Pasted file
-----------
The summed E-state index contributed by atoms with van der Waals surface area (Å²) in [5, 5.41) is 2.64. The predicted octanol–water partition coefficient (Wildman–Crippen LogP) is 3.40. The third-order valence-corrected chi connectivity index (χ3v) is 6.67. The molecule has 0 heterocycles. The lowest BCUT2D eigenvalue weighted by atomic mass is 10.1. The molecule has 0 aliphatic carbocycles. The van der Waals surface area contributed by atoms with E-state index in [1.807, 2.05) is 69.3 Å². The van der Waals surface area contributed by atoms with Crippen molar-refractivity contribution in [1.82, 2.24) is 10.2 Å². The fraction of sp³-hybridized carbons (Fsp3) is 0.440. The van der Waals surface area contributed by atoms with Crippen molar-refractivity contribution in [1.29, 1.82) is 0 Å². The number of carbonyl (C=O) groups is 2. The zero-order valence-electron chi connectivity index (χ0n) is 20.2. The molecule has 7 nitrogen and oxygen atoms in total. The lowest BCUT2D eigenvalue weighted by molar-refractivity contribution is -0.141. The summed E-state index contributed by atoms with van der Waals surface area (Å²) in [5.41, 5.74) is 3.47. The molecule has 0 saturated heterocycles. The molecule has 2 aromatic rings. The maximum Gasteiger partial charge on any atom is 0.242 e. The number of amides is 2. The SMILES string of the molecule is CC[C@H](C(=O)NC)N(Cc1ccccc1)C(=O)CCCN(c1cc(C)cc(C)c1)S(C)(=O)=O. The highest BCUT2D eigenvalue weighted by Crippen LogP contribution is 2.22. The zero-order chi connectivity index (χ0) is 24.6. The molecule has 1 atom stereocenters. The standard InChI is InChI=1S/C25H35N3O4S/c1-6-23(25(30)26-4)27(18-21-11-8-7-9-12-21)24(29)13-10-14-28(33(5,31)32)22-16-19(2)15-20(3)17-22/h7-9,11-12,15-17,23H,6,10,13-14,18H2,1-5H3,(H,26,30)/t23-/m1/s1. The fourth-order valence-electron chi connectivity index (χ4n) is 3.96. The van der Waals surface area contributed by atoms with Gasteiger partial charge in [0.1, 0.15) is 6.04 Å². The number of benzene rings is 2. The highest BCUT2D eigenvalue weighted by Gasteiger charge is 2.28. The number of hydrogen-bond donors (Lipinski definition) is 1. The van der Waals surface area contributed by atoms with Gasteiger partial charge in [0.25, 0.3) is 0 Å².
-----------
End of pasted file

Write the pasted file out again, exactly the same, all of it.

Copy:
The summed E-state index contributed by atoms with van der Waals surface area (Å²) in [5, 5.41) is 2.64. The predicted octanol–water partition coefficient (Wildman–Crippen LogP) is 3.40. The third-order valence-corrected chi connectivity index (χ3v) is 6.67. The molecule has 0 heterocycles. The lowest BCUT2D eigenvalue weighted by atomic mass is 10.1. The molecule has 0 aliphatic carbocycles. The van der Waals surface area contributed by atoms with E-state index in [1.807, 2.05) is 69.3 Å². The van der Waals surface area contributed by atoms with Crippen molar-refractivity contribution in [1.82, 2.24) is 10.2 Å². The fraction of sp³-hybridized carbons (Fsp3) is 0.440. The van der Waals surface area contributed by atoms with Crippen molar-refractivity contribution in [1.29, 1.82) is 0 Å². The number of carbonyl (C=O) groups is 2. The zero-order valence-electron chi connectivity index (χ0n) is 20.2. The molecule has 7 nitrogen and oxygen atoms in total. The lowest BCUT2D eigenvalue weighted by molar-refractivity contribution is -0.141. The summed E-state index contributed by atoms with van der Waals surface area (Å²) in [5.41, 5.74) is 3.47. The molecule has 0 saturated heterocycles. The molecule has 2 aromatic rings. The maximum Gasteiger partial charge on any atom is 0.242 e. The number of amides is 2. The SMILES string of the molecule is CC[C@H](C(=O)NC)N(Cc1ccccc1)C(=O)CCCN(c1cc(C)cc(C)c1)S(C)(=O)=O. The highest BCUT2D eigenvalue weighted by Crippen LogP contribution is 2.22. The zero-order chi connectivity index (χ0) is 24.6. The molecule has 1 atom stereocenters. The standard InChI is InChI=1S/C25H35N3O4S/c1-6-23(25(30)26-4)27(18-21-11-8-7-9-12-21)24(29)13-10-14-28(33(5,31)32)22-16-19(2)15-20(3)17-22/h7-9,11-12,15-17,23H,6,10,13-14,18H2,1-5H3,(H,26,30)/t23-/m1/s1. The fourth-order valence-electron chi connectivity index (χ4n) is 3.96. The van der Waals surface area contributed by atoms with Gasteiger partial charge in [0.1, 0.15) is 6.04 Å². The number of benzene rings is 2. The highest BCUT2D eigenvalue weighted by Gasteiger charge is 2.28. The number of hydrogen-bond donors (Lipinski definition) is 1. The van der Waals surface area contributed by atoms with Gasteiger partial charge in [0.25, 0.3) is 0 Å².